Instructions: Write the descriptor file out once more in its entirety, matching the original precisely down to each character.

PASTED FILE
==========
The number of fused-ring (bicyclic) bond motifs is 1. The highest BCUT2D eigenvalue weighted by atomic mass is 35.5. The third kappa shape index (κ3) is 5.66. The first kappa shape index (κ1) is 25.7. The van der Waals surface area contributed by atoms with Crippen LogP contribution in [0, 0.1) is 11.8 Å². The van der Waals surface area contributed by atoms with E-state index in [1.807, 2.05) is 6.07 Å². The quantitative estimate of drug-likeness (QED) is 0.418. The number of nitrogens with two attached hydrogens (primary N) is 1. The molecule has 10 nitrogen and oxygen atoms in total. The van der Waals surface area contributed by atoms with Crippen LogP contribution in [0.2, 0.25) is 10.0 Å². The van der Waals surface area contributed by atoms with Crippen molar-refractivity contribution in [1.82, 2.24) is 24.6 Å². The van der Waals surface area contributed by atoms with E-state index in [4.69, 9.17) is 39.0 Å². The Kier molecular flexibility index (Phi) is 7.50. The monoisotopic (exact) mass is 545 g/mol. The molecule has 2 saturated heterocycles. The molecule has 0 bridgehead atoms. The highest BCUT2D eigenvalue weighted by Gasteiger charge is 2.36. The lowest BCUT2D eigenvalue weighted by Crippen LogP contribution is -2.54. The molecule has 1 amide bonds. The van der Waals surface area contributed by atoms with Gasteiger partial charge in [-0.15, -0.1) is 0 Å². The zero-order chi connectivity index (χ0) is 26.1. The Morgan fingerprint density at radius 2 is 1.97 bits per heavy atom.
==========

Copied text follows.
The number of fused-ring (bicyclic) bond motifs is 1. The highest BCUT2D eigenvalue weighted by atomic mass is 35.5. The third kappa shape index (κ3) is 5.66. The first kappa shape index (κ1) is 25.7. The van der Waals surface area contributed by atoms with Crippen LogP contribution in [0, 0.1) is 11.8 Å². The van der Waals surface area contributed by atoms with E-state index in [1.807, 2.05) is 6.07 Å². The quantitative estimate of drug-likeness (QED) is 0.418. The number of nitrogens with two attached hydrogens (primary N) is 1. The molecule has 10 nitrogen and oxygen atoms in total. The van der Waals surface area contributed by atoms with Crippen LogP contribution in [0.2, 0.25) is 10.0 Å². The van der Waals surface area contributed by atoms with Crippen molar-refractivity contribution in [1.82, 2.24) is 24.6 Å². The van der Waals surface area contributed by atoms with E-state index in [4.69, 9.17) is 39.0 Å². The Kier molecular flexibility index (Phi) is 7.50. The monoisotopic (exact) mass is 545 g/mol. The molecule has 2 saturated heterocycles. The molecule has 0 bridgehead atoms. The highest BCUT2D eigenvalue weighted by Gasteiger charge is 2.36. The lowest BCUT2D eigenvalue weighted by Crippen LogP contribution is -2.54. The molecule has 1 amide bonds. The van der Waals surface area contributed by atoms with Gasteiger partial charge in [-0.15, -0.1) is 0 Å². The zero-order chi connectivity index (χ0) is 26.1. The Morgan fingerprint density at radius 2 is 1.97 bits per heavy atom.